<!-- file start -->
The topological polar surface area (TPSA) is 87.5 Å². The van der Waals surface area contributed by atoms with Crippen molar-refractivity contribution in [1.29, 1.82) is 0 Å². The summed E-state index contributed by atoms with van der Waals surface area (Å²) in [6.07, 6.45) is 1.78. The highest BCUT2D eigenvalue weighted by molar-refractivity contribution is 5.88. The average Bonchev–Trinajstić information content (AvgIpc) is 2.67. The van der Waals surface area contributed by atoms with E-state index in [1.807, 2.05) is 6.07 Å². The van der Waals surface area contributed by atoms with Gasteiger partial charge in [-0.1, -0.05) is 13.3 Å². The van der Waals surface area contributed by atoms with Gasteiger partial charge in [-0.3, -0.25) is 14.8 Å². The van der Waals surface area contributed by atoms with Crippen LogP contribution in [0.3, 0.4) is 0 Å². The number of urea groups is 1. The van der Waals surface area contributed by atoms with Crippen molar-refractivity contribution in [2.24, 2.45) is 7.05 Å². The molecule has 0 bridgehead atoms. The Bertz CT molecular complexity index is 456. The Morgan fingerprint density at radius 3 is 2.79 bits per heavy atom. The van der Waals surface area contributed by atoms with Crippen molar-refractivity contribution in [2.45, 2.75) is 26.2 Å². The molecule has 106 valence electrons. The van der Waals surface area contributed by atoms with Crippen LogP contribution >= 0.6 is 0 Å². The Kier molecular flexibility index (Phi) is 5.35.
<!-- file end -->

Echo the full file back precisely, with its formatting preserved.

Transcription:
The topological polar surface area (TPSA) is 87.5 Å². The van der Waals surface area contributed by atoms with Crippen molar-refractivity contribution in [1.29, 1.82) is 0 Å². The summed E-state index contributed by atoms with van der Waals surface area (Å²) in [6.07, 6.45) is 1.78. The highest BCUT2D eigenvalue weighted by molar-refractivity contribution is 5.88. The average Bonchev–Trinajstić information content (AvgIpc) is 2.67. The van der Waals surface area contributed by atoms with E-state index in [1.807, 2.05) is 6.07 Å². The van der Waals surface area contributed by atoms with Gasteiger partial charge in [-0.1, -0.05) is 13.3 Å². The van der Waals surface area contributed by atoms with Gasteiger partial charge in [-0.3, -0.25) is 14.8 Å². The van der Waals surface area contributed by atoms with Crippen LogP contribution in [0.3, 0.4) is 0 Å². The number of urea groups is 1. The van der Waals surface area contributed by atoms with Crippen molar-refractivity contribution in [2.24, 2.45) is 7.05 Å². The molecule has 0 bridgehead atoms. The Bertz CT molecular complexity index is 456. The Morgan fingerprint density at radius 3 is 2.79 bits per heavy atom. The van der Waals surface area contributed by atoms with Crippen molar-refractivity contribution in [2.45, 2.75) is 26.2 Å². The molecule has 106 valence electrons. The van der Waals surface area contributed by atoms with Crippen LogP contribution >= 0.6 is 0 Å². The Kier molecular flexibility index (Phi) is 5.35.